Wednesday, September 17, 2014

Barre Crawl: The Bar Method!

A few months ago, I was chatting with a few women before a barre class. We were talking about how we always seem to gravitate to the same spot at the barre. Mine is usually where I can see myself in several mirror angles so I can check my form (or check out my bum, depending on the day.) One woman said, "Oh, I always head to the back, in the hopes that the instructor will leave me alone."

Huh? I think I gave her a look similar to this:
I know. Pretty.
Ok, to each her own, but really? I don't get that. The last thing I want in a barre class is to be left alone. I've paid the money and schlepped my way over there, spending a precious small people-free hour, plus travel time. If my form is off, I want to know. And even better is when the instructor really challenges me. Don't we all want to grow and learn and better ourselves? (Cue inspiring music...) Well, I do. Otherwise I'd just stay home and rearrange my spice cupboard.

So anyway, last week I packed the small people off to school and started a month of unlimited classes at the shiny new Bar Method studio that recently opened near me. Let me tell you, there is no metaphorical 'back of the room' in that place. But I don't want to get ahead of my story. First I'll tell you a little bit...

About The Bar Method

TBM was founded by the legendary Burr Leonard. Burr started out teaching the original Lotte Berk Method in the early 1990's, but after noticing some students struggling with aches and pains, Burr consulted a physical therapist and reworked the exercises to make them safer and more effective.

In 2001 Burr and partner Carl Diehl opened the first Bar Method studio in San Francisco. TBM now operates on a franchise system. There are over seventy-five Bar Method studios throughout the United States and Canada.

My Local

Is beautiful. Really. It's all shiny and sparkly. See?

I like pretty as much as the next person, but what I really like are the functional features of the studio. The carpet is really cushy, which is standard at TBM studios. They all have an inch of squishy loveliness under the carpets, which makes being on releve for an eternity just a tiny bit less painful. When your thighs are going numb, you don't need the balls of your feet to be numb, too.

My local is also light and airy with ceiling fans!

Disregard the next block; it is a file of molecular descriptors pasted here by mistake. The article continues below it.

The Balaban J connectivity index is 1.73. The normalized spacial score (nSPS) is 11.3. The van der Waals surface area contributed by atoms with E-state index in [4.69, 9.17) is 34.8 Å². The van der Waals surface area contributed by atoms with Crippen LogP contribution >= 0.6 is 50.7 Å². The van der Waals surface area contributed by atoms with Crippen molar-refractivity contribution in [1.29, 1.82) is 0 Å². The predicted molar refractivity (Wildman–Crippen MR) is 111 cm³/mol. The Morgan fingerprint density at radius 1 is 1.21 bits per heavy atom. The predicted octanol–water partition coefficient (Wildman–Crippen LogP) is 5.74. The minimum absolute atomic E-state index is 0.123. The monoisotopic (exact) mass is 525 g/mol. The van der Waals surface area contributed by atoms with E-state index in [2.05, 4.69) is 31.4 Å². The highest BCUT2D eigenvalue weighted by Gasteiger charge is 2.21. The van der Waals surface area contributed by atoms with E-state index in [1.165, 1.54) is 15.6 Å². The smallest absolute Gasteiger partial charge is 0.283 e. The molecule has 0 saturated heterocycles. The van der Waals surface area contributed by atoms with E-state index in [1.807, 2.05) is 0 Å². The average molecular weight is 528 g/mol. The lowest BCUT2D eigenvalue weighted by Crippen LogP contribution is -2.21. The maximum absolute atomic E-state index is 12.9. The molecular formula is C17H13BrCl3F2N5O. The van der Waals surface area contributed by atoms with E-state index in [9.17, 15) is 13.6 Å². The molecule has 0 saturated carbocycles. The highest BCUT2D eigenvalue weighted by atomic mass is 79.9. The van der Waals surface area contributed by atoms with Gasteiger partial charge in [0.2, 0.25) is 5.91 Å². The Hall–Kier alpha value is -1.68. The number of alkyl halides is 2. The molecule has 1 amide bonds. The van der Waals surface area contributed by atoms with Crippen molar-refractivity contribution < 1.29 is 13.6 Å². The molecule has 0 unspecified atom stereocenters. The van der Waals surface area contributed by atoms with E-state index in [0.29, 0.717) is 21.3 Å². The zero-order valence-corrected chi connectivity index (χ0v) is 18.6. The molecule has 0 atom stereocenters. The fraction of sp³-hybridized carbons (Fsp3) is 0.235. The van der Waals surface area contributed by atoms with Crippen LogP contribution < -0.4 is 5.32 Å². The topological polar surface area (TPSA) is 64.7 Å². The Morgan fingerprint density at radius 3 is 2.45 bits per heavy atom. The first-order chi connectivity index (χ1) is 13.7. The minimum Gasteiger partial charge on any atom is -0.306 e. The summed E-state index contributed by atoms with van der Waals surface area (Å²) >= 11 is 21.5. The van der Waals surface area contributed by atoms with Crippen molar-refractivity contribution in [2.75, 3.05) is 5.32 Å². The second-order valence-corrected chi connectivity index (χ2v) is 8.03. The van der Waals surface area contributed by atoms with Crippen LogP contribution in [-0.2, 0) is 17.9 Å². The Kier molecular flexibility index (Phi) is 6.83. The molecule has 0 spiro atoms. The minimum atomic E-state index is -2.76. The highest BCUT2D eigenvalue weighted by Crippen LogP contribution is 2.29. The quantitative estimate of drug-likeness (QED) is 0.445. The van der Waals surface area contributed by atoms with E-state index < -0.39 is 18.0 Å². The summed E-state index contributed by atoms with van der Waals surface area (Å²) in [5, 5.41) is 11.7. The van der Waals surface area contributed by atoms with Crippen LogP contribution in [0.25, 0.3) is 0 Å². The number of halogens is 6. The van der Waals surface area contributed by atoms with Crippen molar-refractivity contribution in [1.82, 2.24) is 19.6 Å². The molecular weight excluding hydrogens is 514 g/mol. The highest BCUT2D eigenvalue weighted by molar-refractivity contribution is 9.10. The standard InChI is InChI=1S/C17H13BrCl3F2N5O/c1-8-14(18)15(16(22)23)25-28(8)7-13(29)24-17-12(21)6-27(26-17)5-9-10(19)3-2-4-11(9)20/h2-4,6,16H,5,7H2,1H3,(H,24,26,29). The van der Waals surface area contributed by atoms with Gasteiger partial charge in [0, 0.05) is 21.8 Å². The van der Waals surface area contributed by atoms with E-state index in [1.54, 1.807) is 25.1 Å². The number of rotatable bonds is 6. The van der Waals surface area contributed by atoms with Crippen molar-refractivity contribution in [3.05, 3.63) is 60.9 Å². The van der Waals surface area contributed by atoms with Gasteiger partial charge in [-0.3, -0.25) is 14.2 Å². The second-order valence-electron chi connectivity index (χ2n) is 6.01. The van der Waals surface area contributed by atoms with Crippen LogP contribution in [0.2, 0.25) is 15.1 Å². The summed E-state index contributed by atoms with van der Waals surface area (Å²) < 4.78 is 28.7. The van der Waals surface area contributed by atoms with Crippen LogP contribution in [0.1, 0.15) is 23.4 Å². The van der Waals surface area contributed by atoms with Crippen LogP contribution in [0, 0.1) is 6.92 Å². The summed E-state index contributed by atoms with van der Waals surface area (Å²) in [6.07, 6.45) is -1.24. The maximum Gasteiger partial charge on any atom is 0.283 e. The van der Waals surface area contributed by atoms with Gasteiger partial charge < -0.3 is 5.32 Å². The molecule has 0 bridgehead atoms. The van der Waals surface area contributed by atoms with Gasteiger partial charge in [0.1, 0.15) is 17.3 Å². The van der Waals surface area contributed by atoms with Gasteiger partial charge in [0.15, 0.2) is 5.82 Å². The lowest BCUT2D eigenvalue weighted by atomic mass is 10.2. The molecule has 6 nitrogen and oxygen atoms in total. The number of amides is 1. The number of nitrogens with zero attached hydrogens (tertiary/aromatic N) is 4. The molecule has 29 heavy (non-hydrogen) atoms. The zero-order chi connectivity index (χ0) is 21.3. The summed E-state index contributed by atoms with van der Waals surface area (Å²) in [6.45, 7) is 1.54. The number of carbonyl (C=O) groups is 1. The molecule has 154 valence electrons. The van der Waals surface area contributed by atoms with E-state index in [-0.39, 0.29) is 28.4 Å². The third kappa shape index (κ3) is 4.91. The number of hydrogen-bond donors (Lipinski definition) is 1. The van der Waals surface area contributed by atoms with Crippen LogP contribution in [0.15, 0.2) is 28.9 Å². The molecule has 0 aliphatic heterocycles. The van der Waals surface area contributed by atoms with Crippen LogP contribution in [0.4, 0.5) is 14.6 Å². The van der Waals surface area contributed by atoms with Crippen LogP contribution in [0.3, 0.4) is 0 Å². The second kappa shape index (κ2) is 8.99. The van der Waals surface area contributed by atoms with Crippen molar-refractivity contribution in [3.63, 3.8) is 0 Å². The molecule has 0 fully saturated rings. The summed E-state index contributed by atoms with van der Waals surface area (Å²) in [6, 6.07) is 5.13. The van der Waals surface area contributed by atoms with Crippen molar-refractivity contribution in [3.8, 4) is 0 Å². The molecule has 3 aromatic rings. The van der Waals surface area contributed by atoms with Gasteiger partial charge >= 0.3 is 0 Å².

Image: Bostonmagazine.com
This extra ventilation is key for us heavy sweat-ers. And there are... wait for it....

Towels! I was so psyched about the towels, I almost jumped up into one of the ceiling fans.

Pretty is nice, but honestly I'd workout in a barn for the sake of a good class. If it was good enough for the baby Jesus, it's good enough for me. What's really important is...

The Class

In a Bar Method class, you'll perform many of the classic moves with which any barre-ista is familiar--pretzel, flat-back abs, c-curve, fold-over seat, etc. The movements are almost always very small--moving an inch means just an inch. Bar Method classes are particularly isometric, and the pace is very slow and controlled.

But what I'm really loving about Bar Method are the very attentive instructors. They undergo months of intense training involving hours of study, practice teaching and written exams. And it shows. Jen and Sarah, the owners of my local studio, are very attentive to form. If you slip out of position, they are right there to get you back into it. They are warm and encouraging, but they won't let you away with anything.

This is a good thing. Even the most experienced students need form corrections. The better your form, the harder the exercises. When you are fatigued at the end of a set, it's common to tense your shoulders, slump forward, or lower your heels. Good instructors keep on everyone to make sure form is pristine to the very last rep. That's where the money is, people.

TBM instructors will call people out by name, rather than just correcting people privately off-mic. I knew about this beforehand and wasn't sure how I would feel about it. But even after only a week, I've come to like it. When I hear Jen or Sarah telling Susie to stand up a little straighter, I stand up straighter, too. This way we all benefit from the form corrections. And you never stop needing them.

What I Don't Like About The Bar Method

It's not next to my house. And it's not free. You can't have everything in this life. A single TBM class costs a little more than other studios in my area, but there are deals to be had. In fact, my local is offering a first class FREE deal during the month of September! Any natives looking to join me?

Remember--they have towels!

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FYI--If you don't live near a studio, The Bar Method also has DVDs and a streaming video service with a pretty large library. Check it out at www.baronline.barmethod.com.

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